How to learn from your previous exam
- Don't dismiss your exam. Learning from your mistakes is the most important phase of learning. Don't look at the grade and forget the exam forever! If you respect your own efforts to learn, you must try to see where and why you made mistakes so you can improve your knowledge. What you take from this class depends crucially on you!
- Carefully review your work and form questions. Go back over the exam by (a) carefully re-reading the questions and your answer along with the comments; (b) consult your text to see how you might have missed something. (c) Bring any questions you cannot answer yourself to me and we'll discuss them.
- Adjust your methods. Ask yourself this question: How can I change the way I studied the last time to improve for the next time?
Some general tips about studying
- Cramming at the last minute will not work very well in philosophy.
- Reread the Tips for Studying Philosophy handout. Follow the advice there.
- Reread slowly and carefully the material we’ve covered, keeping the study questions in mind. Take a look at this reading diagram for one suggestion about how to markup a text.
- Discuss the questions (and the issues, generally) with other students in such a way that you really test each other; force each other to be clear and precise about what he or she is explaining.
- Invest yourself in these issues--try to honestly make them matter to you.
- Explain something you are studying to someone outside the class--teach it to them.
- Bring up questions with me.
More Specific Advice and Instructions for Exams
Here are some general instructions and the advice for the kinds of questions you can see on an exam. Being familiar with the instructions ahead of time will allow you to focus your energies on studying the material. As you study, please consult me with any questions you have on the material or the exam format and I'll be happy to help you out!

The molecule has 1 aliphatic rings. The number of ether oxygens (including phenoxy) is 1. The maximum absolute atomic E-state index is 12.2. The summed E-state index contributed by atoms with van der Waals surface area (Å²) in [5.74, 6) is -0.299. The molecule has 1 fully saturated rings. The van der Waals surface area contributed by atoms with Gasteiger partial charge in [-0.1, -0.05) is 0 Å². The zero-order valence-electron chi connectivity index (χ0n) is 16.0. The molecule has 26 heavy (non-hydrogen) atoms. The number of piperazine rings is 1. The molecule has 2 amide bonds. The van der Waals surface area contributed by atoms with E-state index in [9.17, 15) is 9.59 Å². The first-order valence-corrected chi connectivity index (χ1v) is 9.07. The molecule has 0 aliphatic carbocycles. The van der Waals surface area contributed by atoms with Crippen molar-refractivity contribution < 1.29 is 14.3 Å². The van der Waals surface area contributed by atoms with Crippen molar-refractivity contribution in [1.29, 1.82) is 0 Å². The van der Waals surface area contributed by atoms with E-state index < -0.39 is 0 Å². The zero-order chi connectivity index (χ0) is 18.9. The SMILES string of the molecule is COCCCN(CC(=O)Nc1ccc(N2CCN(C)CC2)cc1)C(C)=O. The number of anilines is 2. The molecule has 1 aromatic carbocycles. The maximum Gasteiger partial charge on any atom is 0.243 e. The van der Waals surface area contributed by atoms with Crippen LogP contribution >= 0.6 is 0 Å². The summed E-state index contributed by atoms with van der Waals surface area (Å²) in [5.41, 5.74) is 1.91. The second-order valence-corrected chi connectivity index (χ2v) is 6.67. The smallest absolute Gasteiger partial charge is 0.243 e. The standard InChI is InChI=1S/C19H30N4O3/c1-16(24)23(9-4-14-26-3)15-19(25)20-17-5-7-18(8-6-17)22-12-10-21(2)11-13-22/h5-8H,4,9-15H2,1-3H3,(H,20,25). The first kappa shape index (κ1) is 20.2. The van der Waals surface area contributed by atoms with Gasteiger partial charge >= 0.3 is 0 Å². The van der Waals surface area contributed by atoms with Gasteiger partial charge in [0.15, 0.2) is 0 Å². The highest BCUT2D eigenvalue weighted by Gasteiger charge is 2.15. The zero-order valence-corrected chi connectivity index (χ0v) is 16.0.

Multiple choice/true false advice Go through the exam a first time and answer all the items you know. This allows you to complete part of the exam without wasting too much time on a difficult question. Once through the test this way, go over it again and answer any questions that are now obvious. For the rest, don’t just guess blindly. Try to eliminate some of the choices as incorrect. This raises your chances of guessing correctly. Once the whole exam is done, go back over your answers and check for accuracy in copying the answers into your test booklet.
Essay question advice Outline your answer on a blank, back page of the exam before writing it. If a question baffles you, start writing on the back page of your paper anything that might possibly be relevant. This starts your memory working and shows you that you do have some relevant ideas. If you are still at a loss, admit it and write a question you can answer, and answer it. This will get you at least a few points more than if you write nothing at all. In your essay, please remember to explain everything as carefully as you can. Do not assume your reader already knows what you are talking about. (Hint: When you criticize the positions, try pointing out gaps in reasoning, counterexamples, or absurd or undesirable consequences.) Check your work once you’re done. (This is very important.)
Here’s a reminder about what may be on the exam:
Issues discussed in any of the readings. Remember, this includes a handout at the beginning of the course as well as the textbook readings. Also remember that the introductions to textbook chapters are "readings" too.
Issues discussed in class by both professor and students. These issues might have been raised during group work.
You will be expected to be able to accurately recall the arguments of our authors and make criticisms of their positions. Remember, a criticism is not just an expression of disagreement with their conclusion or premises. You must be able to think of reasons for your position.
Remember to consult links on this web site for more tips on understanding philosophy.